Reconfigurable Vertical Architecture in Mexico City

This design of a vertical structure for Mexico City by Jorge Hernandez de la Garza makes use of modular construction to bring the city some green space without taking up too much precious (basically unavailable) land. The structure can be configured to provide space for public spaces, offices, living spaces, and urban farming. Flexibility is inherent in the design: the layout and size could be changed after construction if needs arise. The modules could even be moved to another location and the land reused. The frame is designed to support solar panels which provide power for the modules and the system also recycles all of its own water.

This is “green” urban architecture with future planning already built in. More architects need to take into account that the current demands that shape their designs will not always be there and new needs will arise.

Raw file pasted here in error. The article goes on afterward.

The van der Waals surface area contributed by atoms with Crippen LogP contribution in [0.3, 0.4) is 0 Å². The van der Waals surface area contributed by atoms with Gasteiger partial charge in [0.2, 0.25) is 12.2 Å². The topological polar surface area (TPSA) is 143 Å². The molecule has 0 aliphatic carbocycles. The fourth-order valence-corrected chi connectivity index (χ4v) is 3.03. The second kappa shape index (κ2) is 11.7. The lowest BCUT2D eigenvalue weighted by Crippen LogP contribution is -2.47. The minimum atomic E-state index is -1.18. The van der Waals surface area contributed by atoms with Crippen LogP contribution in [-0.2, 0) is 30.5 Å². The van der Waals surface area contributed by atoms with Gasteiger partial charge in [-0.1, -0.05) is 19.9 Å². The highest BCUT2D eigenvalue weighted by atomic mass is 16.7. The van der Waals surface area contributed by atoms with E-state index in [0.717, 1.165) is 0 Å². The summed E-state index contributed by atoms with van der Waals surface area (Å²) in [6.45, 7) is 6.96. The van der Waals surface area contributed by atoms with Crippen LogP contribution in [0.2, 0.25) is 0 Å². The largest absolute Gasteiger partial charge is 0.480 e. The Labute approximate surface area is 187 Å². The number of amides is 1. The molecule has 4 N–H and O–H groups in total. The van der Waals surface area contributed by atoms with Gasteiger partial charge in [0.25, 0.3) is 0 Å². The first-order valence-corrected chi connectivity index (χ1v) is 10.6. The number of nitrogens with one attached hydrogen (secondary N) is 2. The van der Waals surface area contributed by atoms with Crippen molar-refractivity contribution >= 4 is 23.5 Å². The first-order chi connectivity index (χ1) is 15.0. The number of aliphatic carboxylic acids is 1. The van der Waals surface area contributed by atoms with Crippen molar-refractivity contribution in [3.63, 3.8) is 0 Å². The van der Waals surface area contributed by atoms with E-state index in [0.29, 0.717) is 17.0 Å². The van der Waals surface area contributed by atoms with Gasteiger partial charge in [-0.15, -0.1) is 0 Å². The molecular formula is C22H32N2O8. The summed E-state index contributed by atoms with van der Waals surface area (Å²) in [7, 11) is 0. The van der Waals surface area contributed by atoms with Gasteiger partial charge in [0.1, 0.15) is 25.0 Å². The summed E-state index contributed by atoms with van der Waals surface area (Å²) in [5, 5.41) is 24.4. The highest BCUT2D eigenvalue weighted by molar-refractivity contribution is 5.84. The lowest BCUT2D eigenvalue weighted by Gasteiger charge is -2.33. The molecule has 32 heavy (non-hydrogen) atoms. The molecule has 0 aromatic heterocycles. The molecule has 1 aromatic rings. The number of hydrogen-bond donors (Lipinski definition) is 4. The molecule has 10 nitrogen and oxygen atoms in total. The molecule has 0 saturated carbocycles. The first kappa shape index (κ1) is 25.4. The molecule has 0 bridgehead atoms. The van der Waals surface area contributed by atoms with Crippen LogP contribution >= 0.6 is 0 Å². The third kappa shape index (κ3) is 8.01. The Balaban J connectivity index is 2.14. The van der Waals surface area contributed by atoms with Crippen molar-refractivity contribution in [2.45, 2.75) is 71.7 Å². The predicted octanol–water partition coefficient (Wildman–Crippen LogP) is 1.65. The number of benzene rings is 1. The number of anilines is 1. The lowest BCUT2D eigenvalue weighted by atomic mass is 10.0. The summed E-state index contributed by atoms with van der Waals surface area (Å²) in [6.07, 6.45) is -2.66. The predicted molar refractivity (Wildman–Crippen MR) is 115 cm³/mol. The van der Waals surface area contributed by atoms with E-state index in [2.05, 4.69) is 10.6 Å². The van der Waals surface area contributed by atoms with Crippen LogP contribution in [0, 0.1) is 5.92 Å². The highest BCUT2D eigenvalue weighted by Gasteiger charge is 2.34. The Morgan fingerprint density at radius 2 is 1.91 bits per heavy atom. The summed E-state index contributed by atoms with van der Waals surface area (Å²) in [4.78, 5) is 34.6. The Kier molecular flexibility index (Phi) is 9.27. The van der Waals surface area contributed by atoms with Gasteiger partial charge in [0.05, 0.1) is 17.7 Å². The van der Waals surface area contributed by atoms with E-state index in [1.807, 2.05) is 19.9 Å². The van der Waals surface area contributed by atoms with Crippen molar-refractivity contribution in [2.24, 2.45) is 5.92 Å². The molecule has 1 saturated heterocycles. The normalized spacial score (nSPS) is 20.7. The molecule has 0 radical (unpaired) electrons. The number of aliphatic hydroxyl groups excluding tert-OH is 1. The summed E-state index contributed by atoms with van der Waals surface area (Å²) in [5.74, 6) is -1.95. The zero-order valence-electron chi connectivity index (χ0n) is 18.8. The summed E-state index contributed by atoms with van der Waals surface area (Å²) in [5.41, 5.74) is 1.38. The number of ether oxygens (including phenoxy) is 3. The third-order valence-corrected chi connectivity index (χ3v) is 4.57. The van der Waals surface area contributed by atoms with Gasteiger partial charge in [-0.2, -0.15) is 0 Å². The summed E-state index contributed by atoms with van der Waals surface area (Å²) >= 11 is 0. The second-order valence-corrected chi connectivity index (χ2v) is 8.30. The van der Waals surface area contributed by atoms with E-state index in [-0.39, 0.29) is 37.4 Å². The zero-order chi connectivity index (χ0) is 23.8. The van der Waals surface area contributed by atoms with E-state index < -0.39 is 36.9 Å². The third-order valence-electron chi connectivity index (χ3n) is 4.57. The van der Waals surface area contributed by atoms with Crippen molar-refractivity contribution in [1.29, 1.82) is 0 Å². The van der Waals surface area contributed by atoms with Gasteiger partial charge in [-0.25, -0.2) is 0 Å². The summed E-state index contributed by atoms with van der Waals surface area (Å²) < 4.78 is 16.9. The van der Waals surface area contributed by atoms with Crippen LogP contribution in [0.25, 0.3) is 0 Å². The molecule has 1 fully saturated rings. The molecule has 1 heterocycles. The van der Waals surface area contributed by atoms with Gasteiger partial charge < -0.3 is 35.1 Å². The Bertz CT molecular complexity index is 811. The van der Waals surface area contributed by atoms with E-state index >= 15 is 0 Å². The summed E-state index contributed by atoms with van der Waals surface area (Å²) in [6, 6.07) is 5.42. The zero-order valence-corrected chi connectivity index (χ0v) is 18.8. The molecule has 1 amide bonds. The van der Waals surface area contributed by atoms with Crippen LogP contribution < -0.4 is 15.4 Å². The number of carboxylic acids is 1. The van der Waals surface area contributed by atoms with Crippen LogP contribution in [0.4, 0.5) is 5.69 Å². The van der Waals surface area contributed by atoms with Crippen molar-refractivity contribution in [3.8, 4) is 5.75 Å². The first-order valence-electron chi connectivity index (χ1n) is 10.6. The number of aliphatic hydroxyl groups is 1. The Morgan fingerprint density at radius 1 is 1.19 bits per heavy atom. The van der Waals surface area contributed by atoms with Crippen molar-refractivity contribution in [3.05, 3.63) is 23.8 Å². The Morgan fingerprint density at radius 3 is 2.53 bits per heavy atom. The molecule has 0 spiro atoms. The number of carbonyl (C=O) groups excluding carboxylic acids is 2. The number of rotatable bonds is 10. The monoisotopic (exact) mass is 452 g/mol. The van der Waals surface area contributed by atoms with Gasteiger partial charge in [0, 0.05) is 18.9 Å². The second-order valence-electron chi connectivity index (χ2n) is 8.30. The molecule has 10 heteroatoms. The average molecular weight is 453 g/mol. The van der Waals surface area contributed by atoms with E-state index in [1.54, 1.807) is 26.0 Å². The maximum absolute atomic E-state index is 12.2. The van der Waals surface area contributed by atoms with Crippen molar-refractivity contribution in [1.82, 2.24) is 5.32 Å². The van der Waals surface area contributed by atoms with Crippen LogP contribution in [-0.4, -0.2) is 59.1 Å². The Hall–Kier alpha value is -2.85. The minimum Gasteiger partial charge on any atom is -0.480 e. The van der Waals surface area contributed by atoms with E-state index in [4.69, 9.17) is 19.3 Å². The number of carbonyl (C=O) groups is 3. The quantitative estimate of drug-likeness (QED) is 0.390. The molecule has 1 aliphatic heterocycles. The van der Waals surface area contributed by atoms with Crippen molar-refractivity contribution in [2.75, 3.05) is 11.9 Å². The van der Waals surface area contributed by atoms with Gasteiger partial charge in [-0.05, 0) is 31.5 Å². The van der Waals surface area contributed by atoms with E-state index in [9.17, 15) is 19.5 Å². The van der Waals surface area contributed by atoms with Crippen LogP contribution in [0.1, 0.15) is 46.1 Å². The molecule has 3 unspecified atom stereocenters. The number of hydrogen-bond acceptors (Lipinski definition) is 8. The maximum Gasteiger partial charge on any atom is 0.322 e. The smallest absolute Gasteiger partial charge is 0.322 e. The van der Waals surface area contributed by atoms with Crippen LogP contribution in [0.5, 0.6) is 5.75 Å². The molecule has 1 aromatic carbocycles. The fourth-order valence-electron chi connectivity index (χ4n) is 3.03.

December 4, 2016

Adventure Photographer Swims With Millions of Jellyfish

Ever wonder what it would be like to swim with jellyfish? Travel and adventure photographer Kien Lam fulfilled this fantasy by flying across the globe to Jellyfish Lake in Micronesia. Anyone who has been stung by a jellyfish can attest—it’s not a pleasant experience. But Jellyfish Lake in Palau is filled with millions of jellyfish that have evolved in a way that makes it safe for humans to swim in the same waters.

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December 3, 2016

Adventurous Photographer Treks to Remote Buddhist Village Before It Disappears

If you’re unfamiliar with Larung Gar, it may be because the small, remote town located in a far-flung corner of China has largely stayed out of the tourism spotlight. It is, however, a cultural and historical Tibetan treasure that has been undergoing tremendous changes in the past few decades, particularly in the midst of global controversy between Tibet and China.

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